Here are my thoughts for Ascension Sunday, 24 May 2009. The Scriptures for this Sunday are Acts 1: 1 – 11, Ephesians 1: 15 – 23, and Luke 24: 44 -53.
There is an old Chinese proverb that says that “those who can, do; those who can’t, teach.” There is also a corollary to this saying that says that those who can’t teach become administrators but I will save any discussion of that for a latter time and place.
Naturally, I would disagree with that proverb. Up until the writing of this piece I thought that this saying came from many who disagreed with the nature of our educational system. And my own experience suggests that there are many in the educational system who could not survive in private industry with the same education that allows them to be teachers.
Now, before anyone (and especially teachers) gets really bent out of shape with this idea, let me put forth another idea. Are you a practitioner of the subject who happens to teach or are you someone who teaches the subject? I am by training and preference a chemist but I find my interests and desires lie in chemical education. I have a friend who is an artist first and enjoys transmitting the joy of sculpture and painting to his students. But there are many teachers who have the certification to teach subjects like chemistry and art but approach the subject from the standpoint of only teaching the information. In too many situations today, we have people teaching subject matter but who only have a basic understanding of what the subject is about. They have enough information to teach students the subject but not enough so that they themselves can utilize it in other settings.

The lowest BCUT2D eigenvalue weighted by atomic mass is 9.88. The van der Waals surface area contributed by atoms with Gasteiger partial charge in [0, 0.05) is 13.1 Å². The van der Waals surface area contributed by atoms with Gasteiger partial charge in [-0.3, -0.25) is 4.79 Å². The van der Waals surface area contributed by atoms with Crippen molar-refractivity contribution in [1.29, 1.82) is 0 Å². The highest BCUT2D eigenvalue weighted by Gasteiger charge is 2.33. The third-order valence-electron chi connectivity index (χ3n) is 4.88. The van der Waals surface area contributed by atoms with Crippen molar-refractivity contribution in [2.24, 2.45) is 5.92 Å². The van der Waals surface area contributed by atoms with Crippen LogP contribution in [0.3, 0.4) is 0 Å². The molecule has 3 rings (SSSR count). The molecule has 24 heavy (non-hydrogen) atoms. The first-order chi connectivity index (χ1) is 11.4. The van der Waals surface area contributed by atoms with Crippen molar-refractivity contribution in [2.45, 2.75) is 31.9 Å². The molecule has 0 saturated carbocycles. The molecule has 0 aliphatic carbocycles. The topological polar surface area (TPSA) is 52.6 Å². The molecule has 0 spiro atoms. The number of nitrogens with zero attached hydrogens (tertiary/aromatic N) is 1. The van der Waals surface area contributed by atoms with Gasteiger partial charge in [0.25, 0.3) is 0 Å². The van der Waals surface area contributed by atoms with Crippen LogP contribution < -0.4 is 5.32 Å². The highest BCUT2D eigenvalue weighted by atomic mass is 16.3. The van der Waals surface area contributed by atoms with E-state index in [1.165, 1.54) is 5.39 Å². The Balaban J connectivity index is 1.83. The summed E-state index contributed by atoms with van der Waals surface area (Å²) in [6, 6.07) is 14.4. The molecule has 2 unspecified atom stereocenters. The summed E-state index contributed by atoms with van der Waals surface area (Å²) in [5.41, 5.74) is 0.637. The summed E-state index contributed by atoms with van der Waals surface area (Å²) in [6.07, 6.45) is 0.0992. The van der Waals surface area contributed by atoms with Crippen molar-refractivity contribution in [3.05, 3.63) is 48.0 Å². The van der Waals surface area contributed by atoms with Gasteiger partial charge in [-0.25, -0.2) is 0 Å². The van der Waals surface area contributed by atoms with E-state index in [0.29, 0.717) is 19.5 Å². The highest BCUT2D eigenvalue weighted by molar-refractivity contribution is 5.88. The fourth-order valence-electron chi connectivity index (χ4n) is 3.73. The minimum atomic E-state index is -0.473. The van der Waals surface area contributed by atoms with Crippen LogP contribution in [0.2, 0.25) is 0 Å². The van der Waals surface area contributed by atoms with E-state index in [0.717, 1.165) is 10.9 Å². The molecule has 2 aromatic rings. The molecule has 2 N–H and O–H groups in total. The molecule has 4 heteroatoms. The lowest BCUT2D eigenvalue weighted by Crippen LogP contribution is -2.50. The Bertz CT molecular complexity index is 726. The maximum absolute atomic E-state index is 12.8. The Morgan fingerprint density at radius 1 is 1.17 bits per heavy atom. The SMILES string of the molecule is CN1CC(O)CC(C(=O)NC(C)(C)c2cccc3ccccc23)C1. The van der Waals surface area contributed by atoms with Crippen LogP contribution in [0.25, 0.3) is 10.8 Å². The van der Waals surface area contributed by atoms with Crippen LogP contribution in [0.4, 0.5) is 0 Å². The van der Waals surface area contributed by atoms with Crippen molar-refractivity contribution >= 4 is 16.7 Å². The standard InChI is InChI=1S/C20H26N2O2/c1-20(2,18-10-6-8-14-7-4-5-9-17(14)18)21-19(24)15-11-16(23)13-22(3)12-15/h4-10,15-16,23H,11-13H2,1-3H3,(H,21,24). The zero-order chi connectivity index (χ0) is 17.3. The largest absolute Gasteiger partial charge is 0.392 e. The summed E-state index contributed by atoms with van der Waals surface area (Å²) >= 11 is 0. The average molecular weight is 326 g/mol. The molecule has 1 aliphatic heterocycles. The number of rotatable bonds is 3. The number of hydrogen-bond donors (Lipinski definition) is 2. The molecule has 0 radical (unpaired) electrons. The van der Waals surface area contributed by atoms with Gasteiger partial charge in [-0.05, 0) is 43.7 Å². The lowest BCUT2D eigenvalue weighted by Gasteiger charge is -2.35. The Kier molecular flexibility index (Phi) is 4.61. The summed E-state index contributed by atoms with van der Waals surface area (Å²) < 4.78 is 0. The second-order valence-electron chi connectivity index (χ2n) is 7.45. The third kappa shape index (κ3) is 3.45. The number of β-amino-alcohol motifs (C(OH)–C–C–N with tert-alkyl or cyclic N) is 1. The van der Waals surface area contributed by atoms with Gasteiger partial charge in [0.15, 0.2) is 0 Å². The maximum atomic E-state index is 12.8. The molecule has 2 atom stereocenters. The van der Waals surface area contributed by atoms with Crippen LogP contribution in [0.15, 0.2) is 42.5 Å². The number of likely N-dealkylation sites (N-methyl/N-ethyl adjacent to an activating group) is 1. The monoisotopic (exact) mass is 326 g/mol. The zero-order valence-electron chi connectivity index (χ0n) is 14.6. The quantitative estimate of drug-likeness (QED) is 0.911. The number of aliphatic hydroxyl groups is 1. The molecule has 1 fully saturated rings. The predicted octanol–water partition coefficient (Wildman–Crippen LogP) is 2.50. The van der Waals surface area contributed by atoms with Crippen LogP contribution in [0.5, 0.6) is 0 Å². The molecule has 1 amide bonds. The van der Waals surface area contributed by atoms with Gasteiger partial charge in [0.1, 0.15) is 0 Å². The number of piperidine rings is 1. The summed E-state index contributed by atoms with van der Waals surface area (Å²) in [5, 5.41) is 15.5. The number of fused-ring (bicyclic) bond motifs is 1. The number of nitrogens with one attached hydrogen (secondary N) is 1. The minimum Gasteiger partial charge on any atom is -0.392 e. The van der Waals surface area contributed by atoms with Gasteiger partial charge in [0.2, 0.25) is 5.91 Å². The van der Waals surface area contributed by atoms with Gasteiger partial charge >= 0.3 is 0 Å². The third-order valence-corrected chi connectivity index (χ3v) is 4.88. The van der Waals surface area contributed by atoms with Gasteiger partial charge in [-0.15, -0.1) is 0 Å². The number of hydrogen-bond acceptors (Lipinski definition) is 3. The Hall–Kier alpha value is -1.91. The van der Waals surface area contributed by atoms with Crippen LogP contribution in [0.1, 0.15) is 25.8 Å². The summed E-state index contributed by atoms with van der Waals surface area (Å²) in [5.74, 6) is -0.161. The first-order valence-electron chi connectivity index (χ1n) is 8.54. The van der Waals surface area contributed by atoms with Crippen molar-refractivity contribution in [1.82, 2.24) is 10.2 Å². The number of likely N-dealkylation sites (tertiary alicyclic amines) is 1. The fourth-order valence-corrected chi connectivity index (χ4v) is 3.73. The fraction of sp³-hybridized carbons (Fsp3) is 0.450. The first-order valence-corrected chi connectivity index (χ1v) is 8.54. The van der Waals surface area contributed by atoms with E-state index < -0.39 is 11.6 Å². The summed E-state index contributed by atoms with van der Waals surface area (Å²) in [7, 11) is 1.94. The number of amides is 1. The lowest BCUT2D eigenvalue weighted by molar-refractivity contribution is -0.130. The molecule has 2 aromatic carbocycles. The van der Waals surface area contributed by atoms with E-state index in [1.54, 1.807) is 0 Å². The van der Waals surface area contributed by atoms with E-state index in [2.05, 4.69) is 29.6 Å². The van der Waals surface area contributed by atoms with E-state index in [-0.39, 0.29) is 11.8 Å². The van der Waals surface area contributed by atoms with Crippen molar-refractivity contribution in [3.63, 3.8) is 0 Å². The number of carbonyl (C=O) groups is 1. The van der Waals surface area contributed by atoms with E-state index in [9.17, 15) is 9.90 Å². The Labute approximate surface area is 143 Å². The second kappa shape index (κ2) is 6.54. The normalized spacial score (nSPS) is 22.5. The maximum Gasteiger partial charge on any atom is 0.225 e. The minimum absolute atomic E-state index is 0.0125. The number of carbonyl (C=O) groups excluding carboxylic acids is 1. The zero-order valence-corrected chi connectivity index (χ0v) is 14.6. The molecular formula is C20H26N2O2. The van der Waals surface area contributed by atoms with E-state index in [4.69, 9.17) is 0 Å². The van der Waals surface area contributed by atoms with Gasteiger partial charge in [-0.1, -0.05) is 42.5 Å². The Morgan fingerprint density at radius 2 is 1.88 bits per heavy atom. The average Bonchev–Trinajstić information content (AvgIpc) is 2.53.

In today’s world, what this has done is create a situation where we are teaching facts and figures, without any respect to how the information is applied. In a recent discussion on the CHEMED list (a discussion list for chemical educators), it was noted that we are fast preparing students who know how to look up the answer to a question but who cannot come up with a solution through thought and analysis. Our students are very proficient in the use of the modern calculator with its graphing capability (where were these calculators when I was in high school!!) but have no idea if the answer that they come up with has any validity in the real world.